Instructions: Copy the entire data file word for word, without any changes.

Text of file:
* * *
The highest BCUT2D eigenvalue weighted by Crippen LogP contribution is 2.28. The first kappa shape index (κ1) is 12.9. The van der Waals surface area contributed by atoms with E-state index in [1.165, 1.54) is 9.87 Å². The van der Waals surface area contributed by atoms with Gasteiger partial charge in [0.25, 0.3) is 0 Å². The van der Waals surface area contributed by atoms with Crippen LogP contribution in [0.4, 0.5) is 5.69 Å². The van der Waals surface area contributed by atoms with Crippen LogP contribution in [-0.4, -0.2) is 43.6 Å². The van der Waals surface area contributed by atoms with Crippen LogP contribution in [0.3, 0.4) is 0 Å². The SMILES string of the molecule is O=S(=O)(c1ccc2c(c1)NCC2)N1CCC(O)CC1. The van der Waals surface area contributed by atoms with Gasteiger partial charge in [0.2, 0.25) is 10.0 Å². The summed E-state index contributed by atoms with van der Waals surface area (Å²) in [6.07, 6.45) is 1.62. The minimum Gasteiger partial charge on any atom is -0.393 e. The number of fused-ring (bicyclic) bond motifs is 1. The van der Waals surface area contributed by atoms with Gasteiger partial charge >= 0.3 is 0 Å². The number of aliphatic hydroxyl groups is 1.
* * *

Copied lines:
The highest BCUT2D eigenvalue weighted by Crippen LogP contribution is 2.28. The first kappa shape index (κ1) is 12.9. The van der Waals surface area contributed by atoms with E-state index in [1.165, 1.54) is 9.87 Å². The van der Waals surface area contributed by atoms with Gasteiger partial charge in [0.25, 0.3) is 0 Å². The van der Waals surface area contributed by atoms with Crippen LogP contribution in [0.4, 0.5) is 5.69 Å². The van der Waals surface area contributed by atoms with Crippen LogP contribution in [-0.4, -0.2) is 43.6 Å². The van der Waals surface area contributed by atoms with Crippen LogP contribution in [0.3, 0.4) is 0 Å². The SMILES string of the molecule is O=S(=O)(c1ccc2c(c1)NCC2)N1CCC(O)CC1. The van der Waals surface area contributed by atoms with Gasteiger partial charge in [0.2, 0.25) is 10.0 Å². The summed E-state index contributed by atoms with van der Waals surface area (Å²) in [6.07, 6.45) is 1.62. The minimum Gasteiger partial charge on any atom is -0.393 e. The number of fused-ring (bicyclic) bond motifs is 1. The van der Waals surface area contributed by atoms with Gasteiger partial charge >= 0.3 is 0 Å². The number of aliphatic hydroxyl groups is 1.